Burke goes to visit a soon-to-be bride trying wedding dresses on and she gives the fact that although marriage extends a man's life, it actually shortens a woman's. Now I don't know why this is the case, but maybe it's something to with the expectation (in heterosexual marriages) that the woman takes care of the man, so maybe we exhaust ourselves to care for them, who knows? 

Next, we visit our beloved Caroline Flack, queen of Love Island whose love life is a favourite topic for the Daily Mail and other gossip columns. She tells Burke about her different relationships but how they never pass the three-year mark: maybe this is because, after the "fun bit" of falling in love, relationships aren't all that exciting, or maybe it's because she puts her career before her relationships (thank god, because Love Island wouldn't be the same without her dramatic walk-ins when there's a dumping). Whatever the reason is, she believes you're more powerful when you're happy and single because you don't need to rely on anyone else to do anything for you. 

Burke then visits an anthropologist from Oxford University about the science behind love. She explains that love is an evolutionary bribe in order for us to survive - it's like a drug that makes us feel great in order to mate and for the human race to continue. The drug that lies behind love is an opiate like morphine, which is why love can genuinely hurt when it's broken, we don't get that pain killer anymore. She also explains that the need for friendships is much greater than for romantic relationships because ultimately, we can reproduce without a committed relationship, but without the emotional support and love we get from friendships, it can drastically affect our health and wellbeing.  Burke finishes this part with what I think, is the greatest quote of the whole series: when discussing whether it's harder for men to compliment women, she mentions the MeToo movement, but puts it very simply, "giving a compliment is fine, just don't put your hand on her fanny unless she wants you to". 
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We then take a trip to a nunnery and I agree with the Sister who thinks people are obsessed with finding love so much so that they end up with the wrong people, in relationships that don't work or with people who aren't good for you, and admittedly, I'm definitely one of those people. She reminded me of the quote from Moulin Rouge: "the greatest thing you'll ever learn is just to love and be loved in return", because I think that's what a lot of people are striving for.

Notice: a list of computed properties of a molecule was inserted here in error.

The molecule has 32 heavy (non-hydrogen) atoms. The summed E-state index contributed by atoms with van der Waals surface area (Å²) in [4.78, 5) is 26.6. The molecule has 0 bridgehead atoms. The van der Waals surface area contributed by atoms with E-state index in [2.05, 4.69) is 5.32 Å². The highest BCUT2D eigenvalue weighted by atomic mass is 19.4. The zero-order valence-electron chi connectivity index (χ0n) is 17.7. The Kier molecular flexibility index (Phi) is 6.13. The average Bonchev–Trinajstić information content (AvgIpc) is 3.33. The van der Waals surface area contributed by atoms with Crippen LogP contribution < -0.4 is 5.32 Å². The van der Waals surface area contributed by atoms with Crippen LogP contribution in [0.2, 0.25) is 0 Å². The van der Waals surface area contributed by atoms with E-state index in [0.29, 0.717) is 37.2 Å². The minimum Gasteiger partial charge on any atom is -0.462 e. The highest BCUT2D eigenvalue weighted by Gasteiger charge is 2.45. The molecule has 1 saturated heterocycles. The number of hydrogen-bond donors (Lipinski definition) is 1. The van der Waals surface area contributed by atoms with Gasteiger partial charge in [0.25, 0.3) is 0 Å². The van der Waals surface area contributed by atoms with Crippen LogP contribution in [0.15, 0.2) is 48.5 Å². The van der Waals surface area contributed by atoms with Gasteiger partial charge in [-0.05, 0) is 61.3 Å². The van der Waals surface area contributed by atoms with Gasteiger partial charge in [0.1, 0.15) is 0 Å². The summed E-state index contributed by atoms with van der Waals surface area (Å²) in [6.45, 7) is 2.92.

Finally, Burke ends the series by visiting the Profanity Embroidery Group where one of the members, Jackie, talks about how after she lost her husband, she didn't know how to be on her own, or who she was now she's on her own. This hit me hard because for those of you who don't know, I've recently come out of a 3-and-a-half-year relationship that I put my all into, and although I see myself as 'strong independent woman' (my headteacher would love to read that line), I don't know who I am out of that relationship, but that doesn't mean I should stay in it. I guess it's true how Burke finished the episode saying how people are scared to be on their own and being trapped with their own thoughts, but eventually, you'll realise that you're actually a pretty good person. 

I bloody loved this series, I thought it captured some of the aspects of what it's like to be a woman in 2019 so so well, and I've loved seeing some of the comments from men saying "are we going to get a series made about men", and to be honest, that would be something I'd love to see, fronted by Piers Morgan or Jeremy Clarkson. In no way am I saying that being a man is easy, but I definitely think the social expectations of women are much more complex. 

Congrats on a great series, Kathy.